As many as 1,500 survivors of rape and their families submitted a letter to the apex court on Friday demanding cancellation of licences of medical practitioners who still conduct the “humiliating two-finger test” despite a Supreme Court ban.
The letter was submitted by Rashtriya Garima Abhiyan (RGA), a survivor-centric forum with more than 12,000 survivors of sexual violence and their families.
The two-finger test, to ascertain rape, was banned by the Supreme Court in 2013.
“The test was banned because not only does it violate a survivor’s right to privacy, but also because it is unscientific and tends to be used as evidence in court to shame the survivor of previous sexual history. The forum has documented over 57 cases of such violations by medical practitioners,” the letter stated and demanded cancellation of licences of all medical practitioners conducting it.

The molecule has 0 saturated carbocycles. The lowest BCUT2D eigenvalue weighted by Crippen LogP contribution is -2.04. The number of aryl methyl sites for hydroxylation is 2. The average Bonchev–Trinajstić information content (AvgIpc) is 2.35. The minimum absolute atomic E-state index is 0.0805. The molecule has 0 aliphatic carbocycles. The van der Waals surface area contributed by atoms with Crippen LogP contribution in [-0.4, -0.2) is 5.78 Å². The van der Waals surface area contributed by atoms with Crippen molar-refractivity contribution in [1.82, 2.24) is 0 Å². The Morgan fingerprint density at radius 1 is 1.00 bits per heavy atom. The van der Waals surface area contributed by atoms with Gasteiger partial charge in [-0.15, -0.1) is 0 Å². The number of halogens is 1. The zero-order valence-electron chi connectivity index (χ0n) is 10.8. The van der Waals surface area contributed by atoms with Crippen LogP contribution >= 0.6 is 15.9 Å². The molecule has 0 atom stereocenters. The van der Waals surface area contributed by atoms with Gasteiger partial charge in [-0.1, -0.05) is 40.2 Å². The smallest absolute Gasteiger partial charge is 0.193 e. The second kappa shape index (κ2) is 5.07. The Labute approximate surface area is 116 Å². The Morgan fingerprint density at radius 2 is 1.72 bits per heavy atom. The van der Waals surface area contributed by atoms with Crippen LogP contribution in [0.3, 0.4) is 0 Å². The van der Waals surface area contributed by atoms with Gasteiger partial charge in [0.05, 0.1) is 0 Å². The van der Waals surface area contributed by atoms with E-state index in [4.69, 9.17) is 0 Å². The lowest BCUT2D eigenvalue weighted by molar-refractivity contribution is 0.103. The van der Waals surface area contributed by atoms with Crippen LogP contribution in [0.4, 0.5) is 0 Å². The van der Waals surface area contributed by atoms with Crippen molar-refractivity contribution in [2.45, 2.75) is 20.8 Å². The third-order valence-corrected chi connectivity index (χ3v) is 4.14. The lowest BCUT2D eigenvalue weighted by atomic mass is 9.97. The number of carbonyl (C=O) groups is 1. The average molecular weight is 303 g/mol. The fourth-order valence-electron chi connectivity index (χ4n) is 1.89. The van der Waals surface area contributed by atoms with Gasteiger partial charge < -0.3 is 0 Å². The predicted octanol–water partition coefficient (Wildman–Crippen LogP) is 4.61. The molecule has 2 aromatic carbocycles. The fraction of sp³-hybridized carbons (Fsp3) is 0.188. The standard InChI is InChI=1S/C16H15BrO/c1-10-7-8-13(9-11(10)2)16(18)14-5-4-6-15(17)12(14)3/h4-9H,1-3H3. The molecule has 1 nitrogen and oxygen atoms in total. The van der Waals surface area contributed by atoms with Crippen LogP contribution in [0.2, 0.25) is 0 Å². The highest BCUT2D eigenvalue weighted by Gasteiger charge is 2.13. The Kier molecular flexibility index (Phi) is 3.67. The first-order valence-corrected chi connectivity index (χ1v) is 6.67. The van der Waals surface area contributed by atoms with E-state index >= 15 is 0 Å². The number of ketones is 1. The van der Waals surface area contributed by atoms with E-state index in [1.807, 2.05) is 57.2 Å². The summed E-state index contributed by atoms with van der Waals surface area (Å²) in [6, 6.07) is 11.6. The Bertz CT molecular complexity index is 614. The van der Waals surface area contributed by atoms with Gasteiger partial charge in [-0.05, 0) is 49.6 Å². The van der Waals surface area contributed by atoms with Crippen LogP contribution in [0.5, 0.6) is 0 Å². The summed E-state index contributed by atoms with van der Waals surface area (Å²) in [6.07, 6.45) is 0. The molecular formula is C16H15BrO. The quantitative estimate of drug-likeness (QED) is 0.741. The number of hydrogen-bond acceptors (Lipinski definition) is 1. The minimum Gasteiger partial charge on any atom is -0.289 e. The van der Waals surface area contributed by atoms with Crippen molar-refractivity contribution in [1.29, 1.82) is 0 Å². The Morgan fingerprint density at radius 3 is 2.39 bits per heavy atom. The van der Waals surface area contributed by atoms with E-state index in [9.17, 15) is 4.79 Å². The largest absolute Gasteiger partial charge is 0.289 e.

The RGA, in the letter, thanked the Supreme Court for the suo motu public interest litigation initiated by the court on the rise in cases of child rape, “corresponding lack of infrastructure and delay in probe and trial of these cases”.
Cases of commercial sexual exploitation of children and sex trafficking are actually cases of serial rape of children, according to the letter. “However, data tracked in six States show that the police are registering these cases only under trafficking related laws and not under the Protection of Children from Sexual Offenses (POCSO) Act, 2012, which has more stringent and adequate procedures for speedy trial and rehabilitation,” the letter said.
RGA latter also said that minors, who became pregnant after rape, struggle to receive permission from the court for abortion.
The forum requested the court to have in place due procedures to ensure examination and treatment for at least three months and separate proforma to be developed for the cases of child rape.
According to the campaign, over in 202 cases it has dealt with, the survivors have neither received any interim nor final compensation even after conviction of the accused in the case.